State police captain retiring after 25 years

March 28, 2005|by DAVE McMILLION

CHARLES TOWN, W.VA. - He's had a broken nose, a broken jaw and quite a few broken fingers.

And after looking back on it all, it's something Capt. Sid Sponaugle still sees as enjoyable.

Even though the local West Virginia State Police officer rose through the ranks to oversee large state police operations, he said "working the road" as a trooper was the best experience.

After working for the state police in Jefferson County for 25 years, Sponaugle will retire from the force Thursday.

While a lot of the talk today about Jefferson County revolves around the growing population and related issues, it was quite different when Sponaugle arrived in the county in 1980.

"Jefferson County was a real quiet farm county when I came here," Sponaugle said.

It was so quiet that Sponaugle said he often was the only trooper working in the county on certain shifts.

If a trooper believed he was going on a call that might be dangerous, the officer sometimes had an officer from another department ride with him, Sponaugle said.


Sponaugle said he remembers times when he would pick up an officer like Bobby Shirley or Bill Roper in Charles Town or Ranson and then head to a call in the county.

Shirley is now a lieutenant for the Jefferson County Sheriff's Department and Roper is the police chief at the Ranson Police Department.

"That was the only backup we had in those days," the 47-year-old Sponaugle said.

And although the county may have been quiet for the most part, some alcohol-related disturbance or other trouble would break out.

A lot of the calls Sponaugle remembers were bar fights and alcohol-related trouble on the Blue Ridge Mountain.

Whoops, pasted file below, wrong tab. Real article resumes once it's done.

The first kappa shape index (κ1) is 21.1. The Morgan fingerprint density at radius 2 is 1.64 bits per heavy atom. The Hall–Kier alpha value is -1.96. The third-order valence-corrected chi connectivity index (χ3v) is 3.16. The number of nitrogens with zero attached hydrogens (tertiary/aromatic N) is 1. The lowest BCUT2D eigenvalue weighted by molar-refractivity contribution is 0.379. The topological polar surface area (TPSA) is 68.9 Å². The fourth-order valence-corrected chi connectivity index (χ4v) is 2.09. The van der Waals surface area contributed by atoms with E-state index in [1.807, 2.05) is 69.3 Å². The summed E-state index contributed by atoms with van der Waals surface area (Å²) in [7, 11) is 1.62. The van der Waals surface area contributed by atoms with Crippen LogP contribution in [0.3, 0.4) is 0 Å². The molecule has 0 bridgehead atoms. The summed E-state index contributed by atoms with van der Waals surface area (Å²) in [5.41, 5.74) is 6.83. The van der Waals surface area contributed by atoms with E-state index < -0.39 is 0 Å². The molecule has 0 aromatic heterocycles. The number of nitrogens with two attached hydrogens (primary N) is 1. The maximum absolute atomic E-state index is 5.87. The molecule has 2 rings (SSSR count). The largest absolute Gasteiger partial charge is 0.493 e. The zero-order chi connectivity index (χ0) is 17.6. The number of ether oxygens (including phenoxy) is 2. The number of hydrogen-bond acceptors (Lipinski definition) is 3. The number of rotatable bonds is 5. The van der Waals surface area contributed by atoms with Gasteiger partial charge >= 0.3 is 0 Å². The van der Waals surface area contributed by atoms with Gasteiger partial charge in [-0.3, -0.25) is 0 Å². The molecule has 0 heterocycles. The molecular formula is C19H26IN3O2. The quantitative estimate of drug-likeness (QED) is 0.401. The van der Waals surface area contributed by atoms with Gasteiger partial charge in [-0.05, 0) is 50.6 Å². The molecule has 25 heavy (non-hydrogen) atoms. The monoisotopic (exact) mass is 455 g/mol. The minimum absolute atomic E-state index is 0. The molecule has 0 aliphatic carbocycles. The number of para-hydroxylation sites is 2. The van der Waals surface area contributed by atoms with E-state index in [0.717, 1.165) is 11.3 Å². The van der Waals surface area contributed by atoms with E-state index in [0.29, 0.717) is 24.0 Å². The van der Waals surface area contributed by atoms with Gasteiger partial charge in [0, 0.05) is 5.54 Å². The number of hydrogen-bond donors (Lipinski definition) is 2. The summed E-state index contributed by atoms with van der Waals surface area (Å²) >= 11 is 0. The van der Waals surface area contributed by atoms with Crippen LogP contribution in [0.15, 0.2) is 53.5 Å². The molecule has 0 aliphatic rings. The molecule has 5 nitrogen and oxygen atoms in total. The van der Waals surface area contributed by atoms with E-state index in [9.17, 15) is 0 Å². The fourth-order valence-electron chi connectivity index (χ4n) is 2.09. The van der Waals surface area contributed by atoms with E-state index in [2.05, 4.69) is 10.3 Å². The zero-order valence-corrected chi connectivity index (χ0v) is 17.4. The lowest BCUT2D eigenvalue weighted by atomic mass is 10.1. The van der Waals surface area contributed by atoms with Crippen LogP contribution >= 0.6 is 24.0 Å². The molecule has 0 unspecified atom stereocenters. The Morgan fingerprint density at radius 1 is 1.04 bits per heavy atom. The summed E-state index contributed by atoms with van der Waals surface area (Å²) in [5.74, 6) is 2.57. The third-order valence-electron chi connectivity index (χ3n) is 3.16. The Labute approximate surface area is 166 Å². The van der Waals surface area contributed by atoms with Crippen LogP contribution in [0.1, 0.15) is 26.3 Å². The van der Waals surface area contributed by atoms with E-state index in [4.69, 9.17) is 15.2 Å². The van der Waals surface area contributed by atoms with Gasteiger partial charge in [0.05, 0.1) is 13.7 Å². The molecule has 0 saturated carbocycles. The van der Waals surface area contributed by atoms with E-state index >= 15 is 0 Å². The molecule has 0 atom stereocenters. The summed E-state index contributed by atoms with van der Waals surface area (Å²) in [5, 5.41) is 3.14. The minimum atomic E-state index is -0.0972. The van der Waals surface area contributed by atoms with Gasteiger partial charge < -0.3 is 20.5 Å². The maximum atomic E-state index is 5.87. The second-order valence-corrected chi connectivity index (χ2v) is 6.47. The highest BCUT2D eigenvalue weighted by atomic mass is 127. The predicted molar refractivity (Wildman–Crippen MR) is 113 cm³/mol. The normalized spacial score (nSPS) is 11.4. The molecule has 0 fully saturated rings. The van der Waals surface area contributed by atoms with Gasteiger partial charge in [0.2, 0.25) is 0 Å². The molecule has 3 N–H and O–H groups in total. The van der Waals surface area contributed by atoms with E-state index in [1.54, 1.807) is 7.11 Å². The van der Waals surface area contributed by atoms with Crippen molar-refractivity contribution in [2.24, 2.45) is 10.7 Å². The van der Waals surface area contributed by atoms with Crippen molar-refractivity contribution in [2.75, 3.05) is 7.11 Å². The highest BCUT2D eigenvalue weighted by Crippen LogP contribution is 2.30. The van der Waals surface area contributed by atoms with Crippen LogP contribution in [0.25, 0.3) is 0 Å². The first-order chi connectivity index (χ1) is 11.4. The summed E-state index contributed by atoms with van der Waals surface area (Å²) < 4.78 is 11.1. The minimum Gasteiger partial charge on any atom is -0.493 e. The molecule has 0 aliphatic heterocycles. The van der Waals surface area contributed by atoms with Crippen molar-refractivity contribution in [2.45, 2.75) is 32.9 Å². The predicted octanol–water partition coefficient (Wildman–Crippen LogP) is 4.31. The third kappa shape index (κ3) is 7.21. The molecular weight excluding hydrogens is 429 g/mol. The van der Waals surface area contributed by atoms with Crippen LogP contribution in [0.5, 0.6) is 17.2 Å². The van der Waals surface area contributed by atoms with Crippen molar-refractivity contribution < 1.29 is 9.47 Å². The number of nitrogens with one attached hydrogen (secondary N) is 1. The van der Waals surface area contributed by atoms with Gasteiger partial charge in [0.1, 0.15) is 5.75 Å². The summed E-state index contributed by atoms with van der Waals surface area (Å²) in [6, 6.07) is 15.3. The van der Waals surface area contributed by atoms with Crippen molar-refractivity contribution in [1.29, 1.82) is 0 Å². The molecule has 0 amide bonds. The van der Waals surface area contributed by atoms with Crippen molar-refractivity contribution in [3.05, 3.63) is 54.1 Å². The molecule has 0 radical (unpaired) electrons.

"That was the hopping place in Jefferson County in the '80s," Sponaugle said.

Through it all, Sponaugle remembers a number of broken fingers and a broken nose. Guns were pointed at him at times, he said.

Sponaugle also was involved in police efforts to control an open-air drug market that once existed in Charles Town.

Sponaugle said he remembers one time when he and some other officers were executing arrest warrants in one of the drug stings. A trooper was shot in the foot during the operation and Sponaugle and other state police officers rushed to the scene.

On the way there, the other officer, who was driving, lost control of his car and struck a tree.

Sponaugle ended up with a broken jaw.

"I went through the windshield. Nobody knew what a seat belt was in those days," Sponaugle said.

Sponaugle, who grew up in Tucker County, worked as a trooper until 1993. That year, Sponaugle was named detachment commander of the Jefferson County barrack. In 1998, Sponaugle was promoted to district commander of the Charles Town, Martinsburg and Berkeley Springs barracks.

In 1999, Sponaugle was promoted to lieutenant, where he managed state police facilities in seven counties, including the three Eastern Panhandle counties.

In March of 2000, Sponaugle was appointed to captain, a position where he oversaw all state police operations in the seven counties.

His career also involved being sent to the FBI National Academy in Quantico, Va., for a 12-week training session that is given to a select number of officers from around the world, he said. Sponagle was a sharpshooter for the state police for 17 years.

In that capacity, Sponaugle was trained to hit a target over a long distance with a .308-caliber rifle.

Although he was called to scenes several times, Sponaugle said he never had to fire his rifle.

Sponaugle lives with his wife Sandy and daughter Tabitha outside Shepherdstown.

The Herald-Mail Articles